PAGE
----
Sanctions restricting the use of cryptocurrency to make ransomware payments are set to be implemented by the US government in a bid to make it harder to pay ransoms. The new rules, which could be announced this week, may penalise crypto-wallets and exchanges as well as individuals who help ransomware gangs to convert cryptocurrency. While the move has been hailed as an “interesting experiment” in the fight against ransomware, experts fear it may not have much impact.
The US government is taking action following a string of high-profile ransomware attacks targeting public and private sector organisations. Cryptocurrencies, which have made it possible for ransomware gangs to easily and anonymously accrue massive profits from large-scale ransomware attacks, are an obvious target for law enforcement agencies.
As well as a set of sanctions, fresh guidance on how to react to a ransomware attack will also be provided by the US Treasury, reports the Wall Street Journal.
Will anti-ransomware payment sanctions work?
While other bodies have introduced some resistance against online criminals – the EU, for example, has extended its framework for restrictive measures against cyberattacks until May 2022 – measures to sanction payments would be the first of their kind.
“This will be a very interesting experiment to see if ransomware can be crushed by cutting off its blood supply,” says Roger Grimes, author of the Ransomware Protection Playbook and part of security awareness group KnowBe4.
Sanctioning the payment of ransoms will prove the US takes the threat of online ransomware gangs seriously, believes Sam Curry, chief security officer at Cyber Reason. “After the incidents with Colonial Pipeline and JBS in the last quarter, the US needed to present a strong retaliatory response against the threat posed by ransomware,” Curry says. “That’s why US president Joe Biden set up a ransomware taskforce back in July 2021.”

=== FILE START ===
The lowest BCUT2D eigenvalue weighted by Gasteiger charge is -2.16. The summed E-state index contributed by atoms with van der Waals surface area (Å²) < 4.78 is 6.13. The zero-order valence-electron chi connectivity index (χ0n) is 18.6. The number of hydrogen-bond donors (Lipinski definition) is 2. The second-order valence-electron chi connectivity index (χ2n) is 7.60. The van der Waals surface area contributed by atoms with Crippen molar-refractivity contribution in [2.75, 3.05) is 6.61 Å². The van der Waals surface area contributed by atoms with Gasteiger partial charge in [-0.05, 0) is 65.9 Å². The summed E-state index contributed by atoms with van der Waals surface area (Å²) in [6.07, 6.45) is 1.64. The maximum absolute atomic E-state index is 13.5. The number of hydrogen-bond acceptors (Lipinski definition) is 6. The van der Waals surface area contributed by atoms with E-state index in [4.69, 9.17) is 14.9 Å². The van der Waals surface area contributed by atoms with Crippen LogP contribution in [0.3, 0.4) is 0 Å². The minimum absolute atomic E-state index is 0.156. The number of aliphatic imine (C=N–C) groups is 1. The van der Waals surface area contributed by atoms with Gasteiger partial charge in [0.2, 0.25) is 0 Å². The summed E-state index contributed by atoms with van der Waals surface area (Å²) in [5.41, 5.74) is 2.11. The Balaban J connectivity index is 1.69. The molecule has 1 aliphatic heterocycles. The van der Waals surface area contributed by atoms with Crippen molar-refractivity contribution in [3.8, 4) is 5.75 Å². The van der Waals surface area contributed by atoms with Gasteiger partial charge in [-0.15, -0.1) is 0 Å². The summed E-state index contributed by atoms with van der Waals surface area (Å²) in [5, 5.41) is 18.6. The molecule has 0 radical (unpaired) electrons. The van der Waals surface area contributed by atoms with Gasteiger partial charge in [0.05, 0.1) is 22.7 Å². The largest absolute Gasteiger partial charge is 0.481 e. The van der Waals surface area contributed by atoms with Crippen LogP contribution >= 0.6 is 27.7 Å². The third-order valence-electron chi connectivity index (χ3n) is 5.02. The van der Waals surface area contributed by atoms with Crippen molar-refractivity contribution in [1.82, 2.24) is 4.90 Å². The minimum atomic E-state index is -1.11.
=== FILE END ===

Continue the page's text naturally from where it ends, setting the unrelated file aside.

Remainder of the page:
These new sanctions will increase the options available to those trying to put a stop to ransomware attacks. However, making cryptocurrency harder to use for criminal payments is unlikely to be a silver bullet. Grimes says outlawing crypto payments could be a good first step, Grimes says. But, he warns, “the payments might re-migrate to the other forms of payment that were used before cryptocurrency became the go-to payment method, like wiring money, gift cards, or third-party brokers.”
The nature of cryptocurrency makes it difficult to sanction, he adds. “How to regulate money and value which is mostly based on the idea that it is unregulated and difficult to regulate from the start can be tough,” says Grimes.
Another risk of issuing fines to those who elect to pay the criminals is, if ransomware gangs continue to pose a risk to organisations, they may simply find a way to pay that avoids getting fined, says Curry. “Instead of preventing them from paying the ransoms, it might push these transactions further underground. Suppose the ransomware threat persists and causes a greater issue to organisations than fines and reputation damage. In that case, organisations will likely still choose to pay and do so in a way to avoid fines.”
Grimes agrees. “Turning otherwise legal people into possible criminals is never a good look for any regulation,” he says.
How would a US ban on ransomware payments affect the world?
Other than providing inspiration for other countries, these actions on the part of the US government will not do much to abate the global threat of ransomware. However, as the US has suffered the brunt of attacks these sanctions may significantly curb the spread of attacks, argues Curry. “It’s hard to imagine that these measures will resolve the huge ransomware issue outside of the US,” he says. “[But] given that the US is the largest target of ransomware, these measures could significantly cut into the ransomware groups’ profits if effective. It may also send a message to governments in the world to follow suit and declare similar actions.”
Whether the sanctions work or not, they help the US show it is making a stand against ransomware and the broader issue of cybercrime, Curry concludes. “By being the first country to install sanctions against the use of cryptocurrency by ransomware actors, the US likely aspires to act as a leader at the forefront of this battle, hoping that other allied countries will join soon”.
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